• All records maintained by public employees within the scope of their employment are presumed to be public records, although several exemptions may shield a record (or certain information in a record) from disclosure.
  • Government entities generally have up to three working days to provide a record requested under the FOIA.
  • Custodians of records may only charge for the “actual costs” of reproducing public records, plus mailing expenses. Employee time spent complying with a FOIA request is not a cost that can be charged.
  • When a governing body meets to conduct the people’s business, the meeting is a public meeting and is subject to the open-meetings provisions of the FOIA.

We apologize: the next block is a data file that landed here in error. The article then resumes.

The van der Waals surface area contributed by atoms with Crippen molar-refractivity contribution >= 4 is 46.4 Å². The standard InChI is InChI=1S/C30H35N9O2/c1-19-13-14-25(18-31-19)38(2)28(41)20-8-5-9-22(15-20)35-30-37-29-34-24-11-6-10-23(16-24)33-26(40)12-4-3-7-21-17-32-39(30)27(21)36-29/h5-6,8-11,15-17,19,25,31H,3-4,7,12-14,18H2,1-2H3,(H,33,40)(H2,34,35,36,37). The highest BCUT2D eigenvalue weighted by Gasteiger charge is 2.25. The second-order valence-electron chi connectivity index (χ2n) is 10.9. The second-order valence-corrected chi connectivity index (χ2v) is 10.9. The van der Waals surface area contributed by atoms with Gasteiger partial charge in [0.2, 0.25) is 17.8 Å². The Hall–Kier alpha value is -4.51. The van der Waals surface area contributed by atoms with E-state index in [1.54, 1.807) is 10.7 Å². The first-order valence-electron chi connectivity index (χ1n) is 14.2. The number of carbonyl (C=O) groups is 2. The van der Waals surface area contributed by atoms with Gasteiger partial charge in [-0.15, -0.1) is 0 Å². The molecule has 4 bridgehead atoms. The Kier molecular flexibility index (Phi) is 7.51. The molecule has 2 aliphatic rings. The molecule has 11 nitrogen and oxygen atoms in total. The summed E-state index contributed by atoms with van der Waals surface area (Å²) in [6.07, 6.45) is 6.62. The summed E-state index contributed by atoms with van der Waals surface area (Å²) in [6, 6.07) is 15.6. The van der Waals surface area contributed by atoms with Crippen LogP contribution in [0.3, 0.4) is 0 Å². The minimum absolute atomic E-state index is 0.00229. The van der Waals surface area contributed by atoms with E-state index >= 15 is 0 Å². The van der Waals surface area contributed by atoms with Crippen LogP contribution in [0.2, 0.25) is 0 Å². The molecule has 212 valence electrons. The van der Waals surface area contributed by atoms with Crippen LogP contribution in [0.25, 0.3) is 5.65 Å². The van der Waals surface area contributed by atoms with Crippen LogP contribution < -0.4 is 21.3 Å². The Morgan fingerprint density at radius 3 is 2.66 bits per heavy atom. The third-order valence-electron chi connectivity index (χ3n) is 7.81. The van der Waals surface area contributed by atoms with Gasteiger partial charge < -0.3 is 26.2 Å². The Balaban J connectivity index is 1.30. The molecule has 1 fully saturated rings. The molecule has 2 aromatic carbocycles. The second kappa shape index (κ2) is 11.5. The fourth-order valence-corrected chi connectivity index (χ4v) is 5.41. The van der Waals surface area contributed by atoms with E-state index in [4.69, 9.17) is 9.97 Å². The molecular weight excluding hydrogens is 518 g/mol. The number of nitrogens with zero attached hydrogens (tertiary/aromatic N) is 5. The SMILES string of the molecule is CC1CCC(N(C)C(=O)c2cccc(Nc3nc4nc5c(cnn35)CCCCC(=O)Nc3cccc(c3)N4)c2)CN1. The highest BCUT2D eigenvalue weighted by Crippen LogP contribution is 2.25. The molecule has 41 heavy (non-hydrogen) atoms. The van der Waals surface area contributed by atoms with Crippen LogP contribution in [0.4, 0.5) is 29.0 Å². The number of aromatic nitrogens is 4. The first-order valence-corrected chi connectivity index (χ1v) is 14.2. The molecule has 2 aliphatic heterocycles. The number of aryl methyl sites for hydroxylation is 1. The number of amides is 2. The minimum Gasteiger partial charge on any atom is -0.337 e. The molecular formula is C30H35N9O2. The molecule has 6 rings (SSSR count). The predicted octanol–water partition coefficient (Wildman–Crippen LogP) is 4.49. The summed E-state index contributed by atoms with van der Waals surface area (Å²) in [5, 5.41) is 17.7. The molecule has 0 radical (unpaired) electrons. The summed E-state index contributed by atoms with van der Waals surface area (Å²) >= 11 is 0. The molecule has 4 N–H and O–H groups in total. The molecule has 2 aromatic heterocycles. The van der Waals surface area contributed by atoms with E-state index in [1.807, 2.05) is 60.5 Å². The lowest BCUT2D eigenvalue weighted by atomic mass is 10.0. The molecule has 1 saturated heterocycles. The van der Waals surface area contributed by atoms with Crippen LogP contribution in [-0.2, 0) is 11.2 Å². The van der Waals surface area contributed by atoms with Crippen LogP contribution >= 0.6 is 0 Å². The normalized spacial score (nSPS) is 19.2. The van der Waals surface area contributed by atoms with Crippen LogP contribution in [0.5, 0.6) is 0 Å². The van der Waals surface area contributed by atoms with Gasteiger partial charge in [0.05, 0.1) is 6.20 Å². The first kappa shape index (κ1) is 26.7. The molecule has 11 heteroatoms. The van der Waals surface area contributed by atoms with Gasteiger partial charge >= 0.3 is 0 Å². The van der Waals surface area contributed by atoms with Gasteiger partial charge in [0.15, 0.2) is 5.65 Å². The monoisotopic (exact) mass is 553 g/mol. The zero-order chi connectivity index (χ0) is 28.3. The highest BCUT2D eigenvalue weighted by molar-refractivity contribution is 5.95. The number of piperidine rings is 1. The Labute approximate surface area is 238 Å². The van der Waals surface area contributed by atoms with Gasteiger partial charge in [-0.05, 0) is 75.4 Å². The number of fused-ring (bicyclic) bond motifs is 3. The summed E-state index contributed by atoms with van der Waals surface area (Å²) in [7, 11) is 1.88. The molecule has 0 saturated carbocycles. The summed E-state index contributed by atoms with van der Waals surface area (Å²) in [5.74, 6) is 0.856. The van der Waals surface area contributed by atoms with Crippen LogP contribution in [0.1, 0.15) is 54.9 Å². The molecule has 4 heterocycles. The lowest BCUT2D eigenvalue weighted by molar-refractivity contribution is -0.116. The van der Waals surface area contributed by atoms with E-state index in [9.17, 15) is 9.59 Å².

• Notice of public meetings must be provided to anyone who has asked to be notified, and two-hour notice of special or emergency meetings must be provided to members of the news media who have requested notice of such meetings.
  • Governing bodies may only enter into closed meetings, also known as “executive sessions,” for the limited purposes of considering employment, appointment, promotion, demotion, disciplining or resignation of an individual officer or employee. But if any action is to be taken after the executive session, the governing body must reconvene in public and take a formal vote on the matter. Any governing-body action decided upon in an executive session without a public vote has no legal effect.